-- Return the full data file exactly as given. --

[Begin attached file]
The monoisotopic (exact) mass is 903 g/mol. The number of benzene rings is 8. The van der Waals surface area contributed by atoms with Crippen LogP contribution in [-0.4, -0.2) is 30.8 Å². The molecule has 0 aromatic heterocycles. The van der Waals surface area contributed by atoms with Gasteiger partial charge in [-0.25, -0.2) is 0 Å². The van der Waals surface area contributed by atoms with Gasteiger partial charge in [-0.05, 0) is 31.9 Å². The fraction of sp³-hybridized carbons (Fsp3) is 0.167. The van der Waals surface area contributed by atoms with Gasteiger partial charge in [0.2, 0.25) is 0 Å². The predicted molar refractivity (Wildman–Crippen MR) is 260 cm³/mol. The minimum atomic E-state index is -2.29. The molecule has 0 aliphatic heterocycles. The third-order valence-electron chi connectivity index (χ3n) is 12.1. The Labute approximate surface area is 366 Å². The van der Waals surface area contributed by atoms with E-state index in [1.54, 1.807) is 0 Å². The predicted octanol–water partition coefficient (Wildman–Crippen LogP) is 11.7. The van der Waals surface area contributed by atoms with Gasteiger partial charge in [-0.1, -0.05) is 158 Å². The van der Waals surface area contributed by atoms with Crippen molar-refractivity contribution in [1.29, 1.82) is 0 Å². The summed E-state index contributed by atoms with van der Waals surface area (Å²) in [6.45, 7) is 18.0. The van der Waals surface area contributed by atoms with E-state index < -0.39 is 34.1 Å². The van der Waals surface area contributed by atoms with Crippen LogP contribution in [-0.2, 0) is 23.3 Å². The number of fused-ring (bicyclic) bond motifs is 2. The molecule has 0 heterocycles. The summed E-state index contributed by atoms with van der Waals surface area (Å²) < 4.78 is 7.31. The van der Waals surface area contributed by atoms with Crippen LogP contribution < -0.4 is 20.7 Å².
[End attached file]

The monoisotopic (exact) mass is 903 g/mol. The number of benzene rings is 8. The van der Waals surface area contributed by atoms with Crippen LogP contribution in [-0.4, -0.2) is 30.8 Å². The molecule has 0 aromatic heterocycles. The van der Waals surface area contributed by atoms with Gasteiger partial charge in [-0.25, -0.2) is 0 Å². The van der Waals surface area contributed by atoms with Gasteiger partial charge in [-0.05, 0) is 31.9 Å². The fraction of sp³-hybridized carbons (Fsp3) is 0.167. The van der Waals surface area contributed by atoms with Gasteiger partial charge in [0.2, 0.25) is 0 Å². The predicted molar refractivity (Wildman–Crippen MR) is 260 cm³/mol. The minimum atomic E-state index is -2.29. The molecule has 0 aliphatic heterocycles. The third-order valence-electron chi connectivity index (χ3n) is 12.1. The Labute approximate surface area is 366 Å². The van der Waals surface area contributed by atoms with E-state index in [1.54, 1.807) is 0 Å². The predicted octanol–water partition coefficient (Wildman–Crippen LogP) is 11.7. The van der Waals surface area contributed by atoms with Gasteiger partial charge in [-0.1, -0.05) is 158 Å². The van der Waals surface area contributed by atoms with Crippen molar-refractivity contribution in [1.29, 1.82) is 0 Å². The summed E-state index contributed by atoms with van der Waals surface area (Å²) in [6.45, 7) is 18.0. The van der Waals surface area contributed by atoms with E-state index < -0.39 is 34.1 Å². The van der Waals surface area contributed by atoms with Crippen LogP contribution in [-0.2, 0) is 23.3 Å². The number of fused-ring (bicyclic) bond motifs is 2. The molecule has 0 heterocycles. The summed E-state index contributed by atoms with van der Waals surface area (Å²) < 4.78 is 7.31. The van der Waals surface area contributed by atoms with Crippen LogP contribution < -0.4 is 20.7 Å².